# Operations on Functions 2.7

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22-Jan-2016Category

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### Transcript of Operations on Functions 2.7

Operations on Functions2.7Folding functions into functionsAnd keeping track of domains

Start with two functions:

What is the domain for each function?

Combine them through addition:

Combine them through subtraction:

What is (g f)(x)?

What is the domain of each combined function? Graph and see.

Start with two functions:

What is the domain for each function?

Combine them through addition:

Combine them through subtraction:

What is the domain of each combined function? Note how the domain of the combined function is an intersection of the two original domains.

Start with two functions:

Now, combine them through multiplication:

Combine them through division:

What is the domain of each combined function? You can anticipate the domains and graph to verify them.Note that domains of these combined functions are identical for each operation except for division. What is the difference, and why is it there?

Start with two functions:

Now, combine them through multiplication:

Combine them through division:

What is the domain of each combined function?

Note that domains of these combined functions are identical for each operation except for division. What is the difference, and why is it there? In this case, x cannot equal zero at all.

Start with two functions:

The tricky operation is when the functions are embedded within each other.What are the domains of these functions? Graph

Start with two functions:

The tricky operation is when the functions are embedded in each other.What are the domains of these functions? They can be something altogether different from the original domains.On the 84s or with CAS you can graph the embedded form.

Using the TI-84 Use the sequence of Yn = in your graphing calculator to graph a function as a composite of other functions.

We can consider y = (x)2 16 as f(g(x)) if f(x) = x2 - 16 and g(x) = (x).

In your calculators type Y1 = (x) and Y2 = (Y1)2 16. Use VARSY-VARS to pull up Y1.

Graph Y2 then Y3 = (x)2 16 as a check.

Using the TI-84Use the sequence of Yn = in your graphing calculator to graph a function as a composite of other functions.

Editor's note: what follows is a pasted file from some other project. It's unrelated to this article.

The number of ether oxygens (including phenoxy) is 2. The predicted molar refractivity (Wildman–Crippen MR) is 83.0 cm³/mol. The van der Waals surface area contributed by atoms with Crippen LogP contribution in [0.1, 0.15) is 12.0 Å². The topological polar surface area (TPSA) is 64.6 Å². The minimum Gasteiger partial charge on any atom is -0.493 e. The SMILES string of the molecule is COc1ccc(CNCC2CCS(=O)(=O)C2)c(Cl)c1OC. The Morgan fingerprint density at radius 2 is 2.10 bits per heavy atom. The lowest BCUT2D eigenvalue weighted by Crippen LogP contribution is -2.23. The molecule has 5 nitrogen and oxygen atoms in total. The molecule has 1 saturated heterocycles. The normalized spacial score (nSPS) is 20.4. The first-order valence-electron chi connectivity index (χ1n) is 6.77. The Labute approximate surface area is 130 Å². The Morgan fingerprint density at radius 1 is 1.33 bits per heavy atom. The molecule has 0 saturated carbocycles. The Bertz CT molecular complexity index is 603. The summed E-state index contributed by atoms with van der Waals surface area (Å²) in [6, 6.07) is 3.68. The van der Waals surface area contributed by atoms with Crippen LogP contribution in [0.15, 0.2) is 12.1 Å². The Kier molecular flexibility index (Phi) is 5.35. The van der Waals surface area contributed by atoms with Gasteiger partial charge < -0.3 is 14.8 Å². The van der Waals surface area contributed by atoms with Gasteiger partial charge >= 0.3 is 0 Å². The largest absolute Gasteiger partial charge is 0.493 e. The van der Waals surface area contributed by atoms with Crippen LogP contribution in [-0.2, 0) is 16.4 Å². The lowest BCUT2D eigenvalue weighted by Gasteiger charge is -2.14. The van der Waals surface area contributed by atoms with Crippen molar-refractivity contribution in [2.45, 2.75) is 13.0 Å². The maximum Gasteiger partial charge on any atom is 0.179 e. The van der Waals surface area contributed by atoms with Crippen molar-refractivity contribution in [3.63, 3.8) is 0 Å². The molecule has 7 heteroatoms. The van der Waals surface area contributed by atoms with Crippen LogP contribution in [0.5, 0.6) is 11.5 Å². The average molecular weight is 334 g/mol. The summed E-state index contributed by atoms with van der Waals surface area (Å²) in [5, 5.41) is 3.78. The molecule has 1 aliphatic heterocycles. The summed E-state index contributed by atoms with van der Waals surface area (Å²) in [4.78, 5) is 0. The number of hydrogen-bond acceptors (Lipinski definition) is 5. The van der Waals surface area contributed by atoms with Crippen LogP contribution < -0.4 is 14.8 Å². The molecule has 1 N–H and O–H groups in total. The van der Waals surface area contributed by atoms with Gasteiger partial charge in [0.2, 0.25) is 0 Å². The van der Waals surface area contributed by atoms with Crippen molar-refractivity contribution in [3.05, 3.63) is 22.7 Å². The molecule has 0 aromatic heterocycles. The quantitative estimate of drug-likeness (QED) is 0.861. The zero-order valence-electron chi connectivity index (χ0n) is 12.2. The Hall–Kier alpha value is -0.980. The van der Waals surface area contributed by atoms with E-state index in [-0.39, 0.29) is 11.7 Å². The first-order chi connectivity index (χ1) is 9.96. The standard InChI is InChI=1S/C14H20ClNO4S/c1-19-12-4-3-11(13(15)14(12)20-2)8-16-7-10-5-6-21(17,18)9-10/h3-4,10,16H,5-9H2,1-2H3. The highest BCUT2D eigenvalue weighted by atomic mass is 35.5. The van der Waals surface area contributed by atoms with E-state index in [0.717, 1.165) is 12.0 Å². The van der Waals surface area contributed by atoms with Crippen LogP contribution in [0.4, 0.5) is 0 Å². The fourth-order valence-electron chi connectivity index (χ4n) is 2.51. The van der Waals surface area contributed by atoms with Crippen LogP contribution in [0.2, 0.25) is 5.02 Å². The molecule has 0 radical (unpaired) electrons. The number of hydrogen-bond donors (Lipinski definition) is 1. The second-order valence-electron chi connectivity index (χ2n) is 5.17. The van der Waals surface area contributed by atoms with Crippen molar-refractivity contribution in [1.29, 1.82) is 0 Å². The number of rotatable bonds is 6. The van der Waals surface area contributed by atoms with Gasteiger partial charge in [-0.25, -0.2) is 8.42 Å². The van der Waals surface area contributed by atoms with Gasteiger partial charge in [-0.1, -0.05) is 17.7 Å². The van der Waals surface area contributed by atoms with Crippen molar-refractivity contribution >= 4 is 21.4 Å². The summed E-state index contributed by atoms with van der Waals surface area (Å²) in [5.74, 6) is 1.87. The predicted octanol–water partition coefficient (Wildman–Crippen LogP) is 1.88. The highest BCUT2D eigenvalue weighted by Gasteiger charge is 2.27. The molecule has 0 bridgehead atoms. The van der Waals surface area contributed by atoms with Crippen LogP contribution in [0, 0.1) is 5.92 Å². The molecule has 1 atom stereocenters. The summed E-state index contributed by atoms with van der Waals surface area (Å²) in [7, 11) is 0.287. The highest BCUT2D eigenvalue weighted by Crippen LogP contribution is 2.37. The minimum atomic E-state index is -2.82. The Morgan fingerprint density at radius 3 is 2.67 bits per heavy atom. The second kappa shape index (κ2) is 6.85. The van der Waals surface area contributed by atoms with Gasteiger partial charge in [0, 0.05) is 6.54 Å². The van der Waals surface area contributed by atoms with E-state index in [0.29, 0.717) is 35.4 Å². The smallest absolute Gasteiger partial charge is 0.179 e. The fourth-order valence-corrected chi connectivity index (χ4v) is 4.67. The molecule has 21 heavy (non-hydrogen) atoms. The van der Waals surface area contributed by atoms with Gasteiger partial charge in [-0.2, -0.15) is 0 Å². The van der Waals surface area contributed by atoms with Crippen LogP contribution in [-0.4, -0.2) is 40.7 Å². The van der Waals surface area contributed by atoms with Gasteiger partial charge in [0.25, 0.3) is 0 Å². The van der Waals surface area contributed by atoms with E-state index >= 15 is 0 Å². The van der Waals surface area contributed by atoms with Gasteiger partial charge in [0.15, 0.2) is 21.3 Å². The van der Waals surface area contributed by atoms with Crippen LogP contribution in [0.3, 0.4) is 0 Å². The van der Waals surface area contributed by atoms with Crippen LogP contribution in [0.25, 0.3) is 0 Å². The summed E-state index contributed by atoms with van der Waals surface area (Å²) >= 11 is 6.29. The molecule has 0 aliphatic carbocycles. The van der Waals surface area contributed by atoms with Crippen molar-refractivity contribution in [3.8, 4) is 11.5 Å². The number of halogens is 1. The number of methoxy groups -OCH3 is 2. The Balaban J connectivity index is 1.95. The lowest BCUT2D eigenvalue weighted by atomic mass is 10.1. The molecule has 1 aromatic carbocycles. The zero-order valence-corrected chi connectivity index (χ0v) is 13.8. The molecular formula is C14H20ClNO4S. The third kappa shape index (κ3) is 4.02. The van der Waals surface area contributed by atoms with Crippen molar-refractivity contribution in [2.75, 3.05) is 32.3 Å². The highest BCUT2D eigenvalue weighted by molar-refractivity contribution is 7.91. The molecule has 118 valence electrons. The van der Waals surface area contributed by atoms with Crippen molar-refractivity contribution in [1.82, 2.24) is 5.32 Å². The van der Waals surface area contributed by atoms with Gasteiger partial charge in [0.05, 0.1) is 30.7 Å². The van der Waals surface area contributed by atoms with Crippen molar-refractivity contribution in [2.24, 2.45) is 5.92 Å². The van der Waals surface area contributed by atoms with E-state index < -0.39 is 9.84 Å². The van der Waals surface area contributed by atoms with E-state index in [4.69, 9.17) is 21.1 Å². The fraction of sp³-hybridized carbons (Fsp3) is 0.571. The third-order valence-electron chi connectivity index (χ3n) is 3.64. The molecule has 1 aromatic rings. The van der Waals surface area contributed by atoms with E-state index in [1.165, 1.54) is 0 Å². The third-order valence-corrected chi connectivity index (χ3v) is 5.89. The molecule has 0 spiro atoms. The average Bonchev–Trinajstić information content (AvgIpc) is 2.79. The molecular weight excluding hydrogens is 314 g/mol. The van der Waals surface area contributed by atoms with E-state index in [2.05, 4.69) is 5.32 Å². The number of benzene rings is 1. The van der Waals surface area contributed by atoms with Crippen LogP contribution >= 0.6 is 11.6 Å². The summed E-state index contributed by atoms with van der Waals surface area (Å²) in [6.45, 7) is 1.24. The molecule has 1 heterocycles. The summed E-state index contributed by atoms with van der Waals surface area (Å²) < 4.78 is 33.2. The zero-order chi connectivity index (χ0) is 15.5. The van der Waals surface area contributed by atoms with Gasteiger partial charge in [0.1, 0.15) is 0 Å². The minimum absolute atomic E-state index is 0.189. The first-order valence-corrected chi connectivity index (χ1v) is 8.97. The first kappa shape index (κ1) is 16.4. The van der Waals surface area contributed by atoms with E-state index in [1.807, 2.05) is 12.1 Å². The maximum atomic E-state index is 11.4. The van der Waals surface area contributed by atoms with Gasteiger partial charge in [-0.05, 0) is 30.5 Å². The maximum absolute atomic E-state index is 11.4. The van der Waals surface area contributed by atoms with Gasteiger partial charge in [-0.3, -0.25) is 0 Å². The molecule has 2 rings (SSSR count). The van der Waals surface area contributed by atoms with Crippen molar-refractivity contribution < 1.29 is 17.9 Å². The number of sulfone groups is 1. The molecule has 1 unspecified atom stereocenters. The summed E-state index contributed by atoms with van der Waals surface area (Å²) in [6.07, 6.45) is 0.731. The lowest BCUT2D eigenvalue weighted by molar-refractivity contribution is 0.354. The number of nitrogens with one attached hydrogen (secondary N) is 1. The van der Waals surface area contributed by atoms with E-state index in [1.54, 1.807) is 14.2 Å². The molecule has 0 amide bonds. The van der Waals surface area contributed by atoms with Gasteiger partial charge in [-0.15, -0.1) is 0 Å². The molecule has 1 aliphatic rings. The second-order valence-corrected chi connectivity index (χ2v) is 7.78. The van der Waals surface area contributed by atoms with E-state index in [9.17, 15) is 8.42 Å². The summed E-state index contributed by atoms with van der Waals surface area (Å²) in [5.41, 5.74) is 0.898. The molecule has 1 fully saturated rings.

We can consider y = (x)2 16 as f(g(x)) if f(x) = x2 - 16 and g(x) = (x).

In your calculators type Y1 = (x) and Y2 = (Y1)2 16. Use VARSY-VARS to pull up Y1.

Graph Y2 then Y3 = (x)2 16 as a check.

Using CASOn a graph page, type in one function as, say, f1(x) and the other as f2(x).

We can consider f2(f1(x)) = (x)2 16 as f(g(x)) if f2(x) = (f1(x))2 - 16 and f1(x) = (x).

No need to pull up variables just type it in.

Graph f(3) = (x)2 16 as a check.

Try it

Find values with these combined functions:

Find

Try it

Find values with these combined functions:

Find

Once again using two different functionsForand find their domains

Find the equations and domains of

What are the values for

Once again using two different functionsForand find their domains Find the equations and domains of

What are the values for

Look at composite functions using tablesMaybe it will help clarify what's happening in a composite function, as we work from the inside out. We did something similar in that journal.

Find p(2) Find q(p(2)) Find p(q(2)) Find p(q(4))

x1234

q(x)3421

p(x)4132

Working backwardsExpress y = (2x + 5)8 as a composite function f(g(x)).

There are an infinite number of combinations that would combine to form this as a composite. Let's find three.

Working backwardsExpress y = (2x + 5)8 as a composite function f(g(x)).

There are an infinite number of combinations that would combine to form this as a composite. Let's find three.

1. f(x) = x8 g(x) = (2x + 5)2. f(x) = x4 g(x) = (2x + 5)23. f(x) = x2 g(x) = ???

Working backwardsEveryone to the board: y = 2(x + 5)3.

Generally speaking, we would want to find the simplest arrangement.

ApplicationsUse a composite function to combine several functions in, say, a word problem (aack). Read example 6, page 193.

The radius changes at a rate 1.5 cm/sec.

Volume is expressed by V = (4/3)r3 or V(r) = (4/3)r3

How would we combine them to express the change in volume as a function of time?

ApplicationsUse a composite function to combine several functions in, say, a word problem (aack). Read example 6, page 193.

The radius changes at a rate 1.5 cm/sec. So, r = 1.5t or r(t) = 1.5t

V = (4/3)r3 or V(r) = (4/3)r3

The change in volume as a function of time:

V(t) = (4/3)(1.5t)3